Another Day, Another Contract: Ubaldo Jimenez

More signings! More more more! We’re not even going to have a free agent market in the future because every player will get locked up through their age 30 season or beyond and with the rising intelligence of GMs across the league, the bottom will fall out of the market completely!

Okay, maybe not, but it’s not the most improbable thing that I will ever utter here. Anyways, on to today’s inking, Ubaldo Jimenez and the Colorado Rockies came to an agreement on at minimum a four-year deal with a pair of club options. If those are turned down, the deal covers Jimenez’s final two club-control years plus his first two arbitration years. The club options cover his final arbitration and first free agent year.

It is a little rare, though becoming less rare, to see long term contracts covering pre-arbitration years and we do not have a good framework like we have for the arbitration rewards, so for the time being, I am just going to assign those seasons a half million value. Therefore, the minimum of this contract, two club control and the first two arbitration years, adds up to one market year plus an additional one million dollars. If the club options are exercised then we add the final arbitration year (0.8) and a full market year, bringing the total market years to 2.8, still plus the additional million bucks.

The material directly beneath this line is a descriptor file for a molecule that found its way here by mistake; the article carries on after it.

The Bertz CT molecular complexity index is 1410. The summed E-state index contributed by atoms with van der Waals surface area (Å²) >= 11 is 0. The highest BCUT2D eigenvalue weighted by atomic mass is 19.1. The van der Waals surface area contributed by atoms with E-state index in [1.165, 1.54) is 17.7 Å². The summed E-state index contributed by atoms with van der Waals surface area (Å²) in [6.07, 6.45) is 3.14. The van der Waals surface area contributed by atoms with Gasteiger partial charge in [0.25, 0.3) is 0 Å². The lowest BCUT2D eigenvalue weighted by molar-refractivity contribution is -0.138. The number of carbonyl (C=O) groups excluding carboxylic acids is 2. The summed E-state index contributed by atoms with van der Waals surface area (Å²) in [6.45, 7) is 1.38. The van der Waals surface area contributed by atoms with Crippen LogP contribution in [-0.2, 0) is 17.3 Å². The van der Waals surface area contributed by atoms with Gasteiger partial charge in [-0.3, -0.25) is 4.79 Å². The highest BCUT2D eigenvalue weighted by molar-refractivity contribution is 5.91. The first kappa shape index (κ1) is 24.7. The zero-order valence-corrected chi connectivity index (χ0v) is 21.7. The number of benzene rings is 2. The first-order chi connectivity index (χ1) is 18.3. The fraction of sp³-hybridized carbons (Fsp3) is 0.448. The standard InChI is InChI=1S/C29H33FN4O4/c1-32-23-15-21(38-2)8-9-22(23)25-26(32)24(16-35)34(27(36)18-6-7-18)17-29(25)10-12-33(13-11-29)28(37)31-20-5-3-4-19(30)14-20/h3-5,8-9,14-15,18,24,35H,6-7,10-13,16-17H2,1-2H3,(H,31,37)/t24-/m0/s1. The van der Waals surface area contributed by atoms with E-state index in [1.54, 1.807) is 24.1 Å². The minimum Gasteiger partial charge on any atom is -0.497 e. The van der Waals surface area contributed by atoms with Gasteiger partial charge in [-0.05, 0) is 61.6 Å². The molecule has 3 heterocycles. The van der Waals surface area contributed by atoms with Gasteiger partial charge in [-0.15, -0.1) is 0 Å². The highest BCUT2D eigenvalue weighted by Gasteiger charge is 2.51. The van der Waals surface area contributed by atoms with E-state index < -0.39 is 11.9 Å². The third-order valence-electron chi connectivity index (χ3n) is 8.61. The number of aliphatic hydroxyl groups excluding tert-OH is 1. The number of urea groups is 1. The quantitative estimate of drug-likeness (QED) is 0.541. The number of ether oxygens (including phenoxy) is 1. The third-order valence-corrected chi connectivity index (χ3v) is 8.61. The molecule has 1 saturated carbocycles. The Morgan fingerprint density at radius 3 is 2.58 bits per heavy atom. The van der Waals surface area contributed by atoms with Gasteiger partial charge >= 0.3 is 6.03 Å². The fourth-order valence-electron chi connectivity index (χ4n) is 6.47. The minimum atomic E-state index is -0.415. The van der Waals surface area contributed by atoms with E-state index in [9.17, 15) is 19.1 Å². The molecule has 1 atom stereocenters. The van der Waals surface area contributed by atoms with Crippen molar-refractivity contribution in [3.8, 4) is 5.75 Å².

In an effort to better visually display the projections, I put them all in a chart this time around, reproduced below. As I have mentioned, I have three main methods for coming up with pitcher projections: I take CHONE and Marcel straight from here at FanGraphs, and I complement those by looking at the pitcher’s tRA* from the past year from StatCorner to see if that indicates anything divergent to the other two.

In Ubaldo’s case, Marcel and CHONE form a bracket on projection between 2.3 and 3.1 wins for 2009. On the deal without the club options that means that a fair value deal, under the assumption of $4.5 million per win, would come in between $10.3 and $13.5 million, while the Rockies are actually on the hook for just $10 million. With the club options exercised, fair market would dictate $27 to $36 million while Colorado would be forced to pay just $22.75 million.

Add another data point that teams are continuing to get great deals in locking up their young talent and avoiding arbitration and getting a few market years in well.

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Matthew Carruth is a software engineer who has been fascinated with baseball statistics since age five. When not dissecting baseball, he is watching hockey or playing soccer.

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This trend is obviously growing. GMs are getting smart. By the time Jimenez is a free agent, GMs will actually be able to correct Jimenez’s stats for park factor and successfully evaluate his worth when he’s a free agent.